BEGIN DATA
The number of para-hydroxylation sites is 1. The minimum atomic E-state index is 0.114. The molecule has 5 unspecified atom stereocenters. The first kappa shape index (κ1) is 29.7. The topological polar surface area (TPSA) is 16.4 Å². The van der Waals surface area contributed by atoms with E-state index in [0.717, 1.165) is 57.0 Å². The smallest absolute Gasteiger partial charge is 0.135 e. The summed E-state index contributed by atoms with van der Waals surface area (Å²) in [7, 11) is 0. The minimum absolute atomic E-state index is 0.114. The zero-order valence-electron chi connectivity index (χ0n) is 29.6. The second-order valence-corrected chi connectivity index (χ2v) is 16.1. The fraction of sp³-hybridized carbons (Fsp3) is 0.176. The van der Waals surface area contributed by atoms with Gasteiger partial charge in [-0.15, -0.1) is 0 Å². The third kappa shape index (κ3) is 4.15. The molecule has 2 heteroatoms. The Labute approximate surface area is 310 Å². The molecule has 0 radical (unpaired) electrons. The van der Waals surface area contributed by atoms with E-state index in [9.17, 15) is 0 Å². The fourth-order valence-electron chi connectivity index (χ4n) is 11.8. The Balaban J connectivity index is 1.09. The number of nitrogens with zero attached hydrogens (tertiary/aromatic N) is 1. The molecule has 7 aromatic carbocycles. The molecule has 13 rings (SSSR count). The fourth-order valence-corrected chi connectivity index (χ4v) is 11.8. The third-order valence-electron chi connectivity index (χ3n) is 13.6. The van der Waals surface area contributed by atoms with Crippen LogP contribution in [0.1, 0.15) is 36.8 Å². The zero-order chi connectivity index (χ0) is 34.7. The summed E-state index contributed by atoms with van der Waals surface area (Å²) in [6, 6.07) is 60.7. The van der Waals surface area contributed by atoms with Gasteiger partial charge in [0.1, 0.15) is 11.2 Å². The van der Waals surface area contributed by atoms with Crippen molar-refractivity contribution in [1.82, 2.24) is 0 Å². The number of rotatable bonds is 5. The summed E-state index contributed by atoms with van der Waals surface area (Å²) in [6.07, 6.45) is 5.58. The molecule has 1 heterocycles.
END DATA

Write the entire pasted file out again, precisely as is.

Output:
The number of para-hydroxylation sites is 1. The minimum atomic E-state index is 0.114. The molecule has 5 unspecified atom stereocenters. The first kappa shape index (κ1) is 29.7. The topological polar surface area (TPSA) is 16.4 Å². The van der Waals surface area contributed by atoms with E-state index in [0.717, 1.165) is 57.0 Å². The smallest absolute Gasteiger partial charge is 0.135 e. The summed E-state index contributed by atoms with van der Waals surface area (Å²) in [7, 11) is 0. The minimum absolute atomic E-state index is 0.114. The zero-order valence-electron chi connectivity index (χ0n) is 29.6. The second-order valence-corrected chi connectivity index (χ2v) is 16.1. The fraction of sp³-hybridized carbons (Fsp3) is 0.176. The van der Waals surface area contributed by atoms with Gasteiger partial charge in [-0.15, -0.1) is 0 Å². The third kappa shape index (κ3) is 4.15. The molecule has 2 heteroatoms. The Labute approximate surface area is 310 Å². The molecule has 0 radical (unpaired) electrons. The van der Waals surface area contributed by atoms with E-state index in [9.17, 15) is 0 Å². The fourth-order valence-electron chi connectivity index (χ4n) is 11.8. The Balaban J connectivity index is 1.09. The number of nitrogens with zero attached hydrogens (tertiary/aromatic N) is 1. The molecule has 7 aromatic carbocycles. The molecule has 13 rings (SSSR count). The fourth-order valence-corrected chi connectivity index (χ4v) is 11.8. The third-order valence-electron chi connectivity index (χ3n) is 13.6. The van der Waals surface area contributed by atoms with Crippen LogP contribution in [0.1, 0.15) is 36.8 Å². The zero-order chi connectivity index (χ0) is 34.7. The summed E-state index contributed by atoms with van der Waals surface area (Å²) in [6, 6.07) is 60.7. The van der Waals surface area contributed by atoms with Gasteiger partial charge in [0.1, 0.15) is 11.2 Å². The van der Waals surface area contributed by atoms with Crippen molar-refractivity contribution in [1.82, 2.24) is 0 Å². The number of rotatable bonds is 5. The summed E-state index contributed by atoms with van der Waals surface area (Å²) in [6.07, 6.45) is 5.58. The molecule has 1 heterocycles.